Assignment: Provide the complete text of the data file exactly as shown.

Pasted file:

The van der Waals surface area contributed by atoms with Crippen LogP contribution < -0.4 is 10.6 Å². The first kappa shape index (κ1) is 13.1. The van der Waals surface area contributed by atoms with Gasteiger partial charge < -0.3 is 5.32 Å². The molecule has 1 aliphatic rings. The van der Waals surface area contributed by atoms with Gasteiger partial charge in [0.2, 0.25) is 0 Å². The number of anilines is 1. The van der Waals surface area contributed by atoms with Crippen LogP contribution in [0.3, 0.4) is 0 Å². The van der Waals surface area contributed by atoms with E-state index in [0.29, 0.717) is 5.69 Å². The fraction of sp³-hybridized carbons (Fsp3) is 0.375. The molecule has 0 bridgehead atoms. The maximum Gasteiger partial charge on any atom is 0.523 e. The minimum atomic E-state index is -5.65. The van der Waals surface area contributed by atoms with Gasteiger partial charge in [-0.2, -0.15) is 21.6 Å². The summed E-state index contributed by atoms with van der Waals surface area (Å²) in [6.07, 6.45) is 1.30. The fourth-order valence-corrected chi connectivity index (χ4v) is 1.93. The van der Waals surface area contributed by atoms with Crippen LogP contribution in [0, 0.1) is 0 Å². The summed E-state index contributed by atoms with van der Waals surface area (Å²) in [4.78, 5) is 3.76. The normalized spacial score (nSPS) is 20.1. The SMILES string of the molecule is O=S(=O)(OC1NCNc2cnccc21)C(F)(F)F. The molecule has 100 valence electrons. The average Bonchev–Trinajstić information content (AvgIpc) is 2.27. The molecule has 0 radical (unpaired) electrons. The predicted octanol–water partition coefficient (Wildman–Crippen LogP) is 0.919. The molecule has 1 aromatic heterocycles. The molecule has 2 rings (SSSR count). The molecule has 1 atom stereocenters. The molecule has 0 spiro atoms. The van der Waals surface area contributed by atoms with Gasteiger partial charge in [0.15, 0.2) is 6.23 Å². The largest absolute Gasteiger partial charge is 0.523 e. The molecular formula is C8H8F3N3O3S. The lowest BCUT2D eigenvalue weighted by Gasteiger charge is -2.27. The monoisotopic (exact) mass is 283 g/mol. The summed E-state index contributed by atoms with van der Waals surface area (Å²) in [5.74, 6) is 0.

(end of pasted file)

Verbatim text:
The van der Waals surface area contributed by atoms with Crippen LogP contribution < -0.4 is 10.6 Å². The first kappa shape index (κ1) is 13.1. The van der Waals surface area contributed by atoms with Gasteiger partial charge < -0.3 is 5.32 Å². The molecule has 1 aliphatic rings. The van der Waals surface area contributed by atoms with Gasteiger partial charge in [0.2, 0.25) is 0 Å². The number of anilines is 1. The van der Waals surface area contributed by atoms with Crippen LogP contribution in [0.3, 0.4) is 0 Å². The van der Waals surface area contributed by atoms with E-state index in [0.29, 0.717) is 5.69 Å². The fraction of sp³-hybridized carbons (Fsp3) is 0.375. The molecule has 0 bridgehead atoms. The maximum Gasteiger partial charge on any atom is 0.523 e. The minimum atomic E-state index is -5.65. The van der Waals surface area contributed by atoms with Gasteiger partial charge in [-0.2, -0.15) is 21.6 Å². The summed E-state index contributed by atoms with van der Waals surface area (Å²) in [6.07, 6.45) is 1.30. The fourth-order valence-corrected chi connectivity index (χ4v) is 1.93. The van der Waals surface area contributed by atoms with Crippen LogP contribution in [0, 0.1) is 0 Å². The summed E-state index contributed by atoms with van der Waals surface area (Å²) in [4.78, 5) is 3.76. The normalized spacial score (nSPS) is 20.1. The SMILES string of the molecule is O=S(=O)(OC1NCNc2cnccc21)C(F)(F)F. The molecule has 100 valence electrons. The average Bonchev–Trinajstić information content (AvgIpc) is 2.27. The molecule has 0 radical (unpaired) electrons. The predicted octanol–water partition coefficient (Wildman–Crippen LogP) is 0.919. The molecule has 1 aromatic heterocycles. The molecule has 2 rings (SSSR count). The molecule has 1 atom stereocenters. The molecule has 0 spiro atoms. The van der Waals surface area contributed by atoms with Gasteiger partial charge in [0.15, 0.2) is 6.23 Å². The largest absolute Gasteiger partial charge is 0.523 e. The molecular formula is C8H8F3N3O3S. The lowest BCUT2D eigenvalue weighted by Gasteiger charge is -2.27. The monoisotopic (exact) mass is 283 g/mol. The summed E-state index contributed by atoms with van der Waals surface area (Å²) in [5.74, 6) is 0.